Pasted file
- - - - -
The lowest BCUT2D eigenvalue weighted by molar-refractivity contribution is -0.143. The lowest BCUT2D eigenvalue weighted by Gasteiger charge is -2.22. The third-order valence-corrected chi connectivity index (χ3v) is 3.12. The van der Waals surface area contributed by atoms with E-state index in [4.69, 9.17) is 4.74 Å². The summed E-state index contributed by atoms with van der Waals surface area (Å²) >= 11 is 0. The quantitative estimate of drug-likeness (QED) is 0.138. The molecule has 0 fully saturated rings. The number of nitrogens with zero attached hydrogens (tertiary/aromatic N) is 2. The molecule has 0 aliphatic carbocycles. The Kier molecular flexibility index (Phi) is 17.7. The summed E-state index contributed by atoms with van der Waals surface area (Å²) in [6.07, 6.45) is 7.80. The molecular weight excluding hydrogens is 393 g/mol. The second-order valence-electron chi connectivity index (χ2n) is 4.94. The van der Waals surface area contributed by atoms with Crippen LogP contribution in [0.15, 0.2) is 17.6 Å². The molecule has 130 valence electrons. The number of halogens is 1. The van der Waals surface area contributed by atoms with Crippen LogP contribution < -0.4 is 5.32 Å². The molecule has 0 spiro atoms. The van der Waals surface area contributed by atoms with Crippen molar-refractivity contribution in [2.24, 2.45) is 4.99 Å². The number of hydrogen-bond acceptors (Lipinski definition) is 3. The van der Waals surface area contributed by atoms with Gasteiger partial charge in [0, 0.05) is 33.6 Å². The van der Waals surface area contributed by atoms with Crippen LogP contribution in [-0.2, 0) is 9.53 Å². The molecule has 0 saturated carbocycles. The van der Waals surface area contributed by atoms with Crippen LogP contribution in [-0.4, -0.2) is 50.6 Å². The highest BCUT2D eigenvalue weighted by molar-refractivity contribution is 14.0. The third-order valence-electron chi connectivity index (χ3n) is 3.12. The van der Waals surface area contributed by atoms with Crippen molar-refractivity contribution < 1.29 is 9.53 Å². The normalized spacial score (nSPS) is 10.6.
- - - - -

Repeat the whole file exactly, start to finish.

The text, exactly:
The lowest BCUT2D eigenvalue weighted by molar-refractivity contribution is -0.143. The lowest BCUT2D eigenvalue weighted by Gasteiger charge is -2.22. The third-order valence-corrected chi connectivity index (χ3v) is 3.12. The van der Waals surface area contributed by atoms with E-state index in [4.69, 9.17) is 4.74 Å². The summed E-state index contributed by atoms with van der Waals surface area (Å²) >= 11 is 0. The quantitative estimate of drug-likeness (QED) is 0.138. The molecule has 0 fully saturated rings. The number of nitrogens with zero attached hydrogens (tertiary/aromatic N) is 2. The molecule has 0 aliphatic carbocycles. The Kier molecular flexibility index (Phi) is 17.7. The summed E-state index contributed by atoms with van der Waals surface area (Å²) in [6.07, 6.45) is 7.80. The molecular weight excluding hydrogens is 393 g/mol. The second-order valence-electron chi connectivity index (χ2n) is 4.94. The van der Waals surface area contributed by atoms with Crippen LogP contribution in [0.15, 0.2) is 17.6 Å². The molecule has 130 valence electrons. The number of halogens is 1. The van der Waals surface area contributed by atoms with Crippen LogP contribution < -0.4 is 5.32 Å². The molecule has 0 spiro atoms. The van der Waals surface area contributed by atoms with Crippen molar-refractivity contribution in [2.24, 2.45) is 4.99 Å². The number of hydrogen-bond acceptors (Lipinski definition) is 3. The van der Waals surface area contributed by atoms with Gasteiger partial charge in [0, 0.05) is 33.6 Å². The van der Waals surface area contributed by atoms with Crippen LogP contribution in [-0.2, 0) is 9.53 Å². The molecule has 0 saturated carbocycles. The van der Waals surface area contributed by atoms with Crippen LogP contribution in [-0.4, -0.2) is 50.6 Å². The highest BCUT2D eigenvalue weighted by molar-refractivity contribution is 14.0. The third-order valence-electron chi connectivity index (χ3n) is 3.12. The van der Waals surface area contributed by atoms with Crippen molar-refractivity contribution < 1.29 is 9.53 Å². The normalized spacial score (nSPS) is 10.6.